Hi there I've stopped using Latisse after 1 yr due to redness around the skin area of eye rims and lids. I discontinued using the product 4 wks ago but still get the redness. The GP said its Blepharitis, but the only symptoms have been redness - nothing else. Will this eventually go away on it's own, or is the redness something I'll be putting up with forever (Im not using any other products). Regards
Latisse Causing Redness Around Skin on Eye Rims and Lids- Stopped Use, But Is It Permanent?
Doctor Answers (7)
Latisse and eyelid redness or irritation
Latisse causes eyelid redness, sensitivity, and irritation in about 4% of patients. People with sensitive skin are more likely to experience irritation, which can persist for several weeks after using the product. Try vaseline (petroleum jelly) or over-the-counter hydrocortisone on the red eyelid skin for several days to see if that helps. If irritation resolves and you want to try latisse again, try using a smaller amount. Look for a little moisture on the upper eyelid lashline after applying. If you see runny streaks, you are applying too much.
Other reasons for red eyelid skin include allergic contact dermatitis, seborrheic dermatitis, rosacea, and seasonal allergies. If the redness does not resolve within 8 weeks of stopping latisse or if the redness is worsening, I would recommend that you consult your prescribing physician.
Redness and Irritation From Latisse Use
This is the only side effect of Latisse that I have ever seen and it is directly linked to the product getting into your eye and irritating it. Typically, it results from using a little too much of the product along the eyelash line, so this allows some to wash over the eye in the tear film. Stopping the use of Latisse will allow the redness to go away. If the redness is persisting after stopping the product, then another eyelid issue, like blepahritis, is likely the cause. The Latisse irritation might have induced the blepharitis, but so could the change of season. Your eye doctor will give you instructions for treating blepharitis and the symptoms should resolve pretty quickly.
Inflammation from Latisse
Side effects from the initial studies for Latisse (bimatoprost ophthalmic solution 0.03%) showed less than 4 percent of patients experienced redness, irritation and itching of the upper eyelid, which was reversed upon discontinuation. The irritation can sometimes lead to darkening of the skin on the upper eyelid where the Latisse has been applied. It is not "blepharitis" and should not be permanent. The darkened color is usually not objectionable as it's fading as it can resemble an eyeliner.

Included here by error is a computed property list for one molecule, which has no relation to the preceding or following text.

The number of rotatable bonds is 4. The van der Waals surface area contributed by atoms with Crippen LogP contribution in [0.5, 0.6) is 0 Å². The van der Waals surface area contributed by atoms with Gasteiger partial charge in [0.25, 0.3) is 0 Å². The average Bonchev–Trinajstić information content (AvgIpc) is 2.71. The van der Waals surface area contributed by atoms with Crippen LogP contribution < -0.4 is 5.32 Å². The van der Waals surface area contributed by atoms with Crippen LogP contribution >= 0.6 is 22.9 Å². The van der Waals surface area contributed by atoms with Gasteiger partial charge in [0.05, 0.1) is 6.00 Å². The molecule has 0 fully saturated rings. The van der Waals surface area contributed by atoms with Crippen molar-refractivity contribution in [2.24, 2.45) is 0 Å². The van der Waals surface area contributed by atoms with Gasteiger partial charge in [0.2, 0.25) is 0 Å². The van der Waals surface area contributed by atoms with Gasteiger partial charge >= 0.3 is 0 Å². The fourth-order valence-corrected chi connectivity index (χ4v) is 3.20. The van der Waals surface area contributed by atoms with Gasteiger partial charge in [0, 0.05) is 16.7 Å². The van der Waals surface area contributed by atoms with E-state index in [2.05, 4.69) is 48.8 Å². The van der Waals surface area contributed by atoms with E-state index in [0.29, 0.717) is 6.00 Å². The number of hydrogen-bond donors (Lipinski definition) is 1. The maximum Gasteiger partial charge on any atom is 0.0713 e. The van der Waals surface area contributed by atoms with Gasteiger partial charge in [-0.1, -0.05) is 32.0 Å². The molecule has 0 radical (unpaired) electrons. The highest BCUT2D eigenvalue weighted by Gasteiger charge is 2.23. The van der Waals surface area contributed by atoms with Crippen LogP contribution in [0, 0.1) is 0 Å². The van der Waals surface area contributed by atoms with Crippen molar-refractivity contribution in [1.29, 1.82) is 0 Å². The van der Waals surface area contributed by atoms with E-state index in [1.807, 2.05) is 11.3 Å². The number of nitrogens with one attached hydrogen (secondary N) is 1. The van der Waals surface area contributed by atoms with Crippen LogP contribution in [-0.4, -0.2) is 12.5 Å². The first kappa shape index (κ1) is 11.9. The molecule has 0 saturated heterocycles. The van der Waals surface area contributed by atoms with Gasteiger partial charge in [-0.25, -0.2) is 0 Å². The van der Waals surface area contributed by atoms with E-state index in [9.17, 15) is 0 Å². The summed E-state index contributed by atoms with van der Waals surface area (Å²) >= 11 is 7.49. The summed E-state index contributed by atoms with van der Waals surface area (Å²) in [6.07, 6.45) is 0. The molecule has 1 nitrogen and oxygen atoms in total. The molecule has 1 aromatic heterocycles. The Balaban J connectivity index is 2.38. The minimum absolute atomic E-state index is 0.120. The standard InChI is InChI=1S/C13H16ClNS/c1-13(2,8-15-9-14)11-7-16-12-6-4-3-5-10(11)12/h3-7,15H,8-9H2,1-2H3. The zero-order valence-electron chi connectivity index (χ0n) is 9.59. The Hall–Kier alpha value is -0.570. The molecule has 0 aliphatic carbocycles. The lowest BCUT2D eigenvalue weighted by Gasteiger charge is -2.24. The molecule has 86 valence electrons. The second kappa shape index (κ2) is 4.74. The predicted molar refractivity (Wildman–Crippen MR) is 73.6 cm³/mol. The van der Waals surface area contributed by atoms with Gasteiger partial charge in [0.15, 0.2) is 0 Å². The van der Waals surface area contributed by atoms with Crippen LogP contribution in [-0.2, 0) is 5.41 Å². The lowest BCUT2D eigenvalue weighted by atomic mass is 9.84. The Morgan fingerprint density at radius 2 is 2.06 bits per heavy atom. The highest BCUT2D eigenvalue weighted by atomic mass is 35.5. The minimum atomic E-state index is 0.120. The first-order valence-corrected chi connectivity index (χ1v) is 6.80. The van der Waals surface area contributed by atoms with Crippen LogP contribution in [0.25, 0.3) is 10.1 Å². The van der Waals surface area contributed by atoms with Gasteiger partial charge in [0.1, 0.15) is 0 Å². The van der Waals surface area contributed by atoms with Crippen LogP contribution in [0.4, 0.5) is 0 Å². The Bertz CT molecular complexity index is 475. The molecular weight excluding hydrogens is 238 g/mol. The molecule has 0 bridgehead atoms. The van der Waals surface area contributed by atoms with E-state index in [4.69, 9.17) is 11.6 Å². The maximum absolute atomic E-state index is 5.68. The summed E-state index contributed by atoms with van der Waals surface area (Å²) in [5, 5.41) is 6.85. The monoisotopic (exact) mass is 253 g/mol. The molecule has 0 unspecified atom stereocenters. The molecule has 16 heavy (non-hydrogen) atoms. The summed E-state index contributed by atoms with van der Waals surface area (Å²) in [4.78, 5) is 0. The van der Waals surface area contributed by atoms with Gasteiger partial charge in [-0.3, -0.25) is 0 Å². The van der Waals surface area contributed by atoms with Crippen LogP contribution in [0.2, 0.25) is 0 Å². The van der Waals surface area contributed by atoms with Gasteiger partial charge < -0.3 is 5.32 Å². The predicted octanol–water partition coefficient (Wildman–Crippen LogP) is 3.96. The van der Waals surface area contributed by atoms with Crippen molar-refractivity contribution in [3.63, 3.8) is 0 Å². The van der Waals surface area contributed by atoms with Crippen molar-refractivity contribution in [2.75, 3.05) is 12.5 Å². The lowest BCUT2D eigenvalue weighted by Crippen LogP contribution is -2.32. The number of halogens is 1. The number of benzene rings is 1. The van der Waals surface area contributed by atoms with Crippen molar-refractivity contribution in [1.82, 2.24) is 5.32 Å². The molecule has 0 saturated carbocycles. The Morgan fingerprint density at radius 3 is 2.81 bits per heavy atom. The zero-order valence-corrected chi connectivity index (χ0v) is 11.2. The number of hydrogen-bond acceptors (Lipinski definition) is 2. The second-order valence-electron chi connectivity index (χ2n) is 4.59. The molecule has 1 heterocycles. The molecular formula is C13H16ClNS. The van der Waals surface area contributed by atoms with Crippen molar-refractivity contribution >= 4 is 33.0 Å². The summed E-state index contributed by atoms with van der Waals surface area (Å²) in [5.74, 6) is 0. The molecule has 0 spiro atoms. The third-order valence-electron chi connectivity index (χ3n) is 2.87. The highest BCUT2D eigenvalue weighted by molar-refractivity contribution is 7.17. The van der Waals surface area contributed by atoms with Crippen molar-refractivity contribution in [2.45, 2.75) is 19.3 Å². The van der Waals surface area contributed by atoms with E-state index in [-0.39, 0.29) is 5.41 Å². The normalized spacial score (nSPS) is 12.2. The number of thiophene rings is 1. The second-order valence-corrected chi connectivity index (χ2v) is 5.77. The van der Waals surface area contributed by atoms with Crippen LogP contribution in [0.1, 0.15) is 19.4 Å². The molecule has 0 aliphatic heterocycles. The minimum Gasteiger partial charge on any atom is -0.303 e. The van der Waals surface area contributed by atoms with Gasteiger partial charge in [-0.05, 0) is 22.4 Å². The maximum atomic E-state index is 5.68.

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Pigmenatations around eyes with Latisse use...
If this is truly due to Latisse use the pigmentation changes on the skin around the eye should reverse. This is not known to be permanent. Have patience. However if your GP has given you a diagnosis, you should follow his/her instructions and make sure you follow up with them in a timely matter.
Dr. Grant Stevens
Web reference: http://marinaplasticsurgery.com/
Redness after Latisse
Blepharitis isn't permanent. Redness such as this is the only side effect I've ever seen from Latisse and I've sold thousands of the prescriptions. And that being said, I've only seen this type of redness in less than 1% of patients who use Latisse. As your eyelashes begin to return to their former state, your blepharitis should disappear. If you do have any additional concerns, I'd recommend seeing an ocular specialist, but I would think you are going to be just fine.
Redness with Latisse
Thank you for your question. I have heard from some patients who use Latisse that they do experience redness around the lashes. This normally subsides after you stop using the Latisse. Give yourself time but if you see that it is not going away, please go in for an evaluation.,
Web reference: http://www.poustiplasticsurgery.com/latisse.htm
These answers are for educational purposes and should not be relied upon as a substitute for medical advice you may receive from your physician. If you have a medical emergency, please call 911. These answers do not constitute or initiate a patient/doctor relationship.
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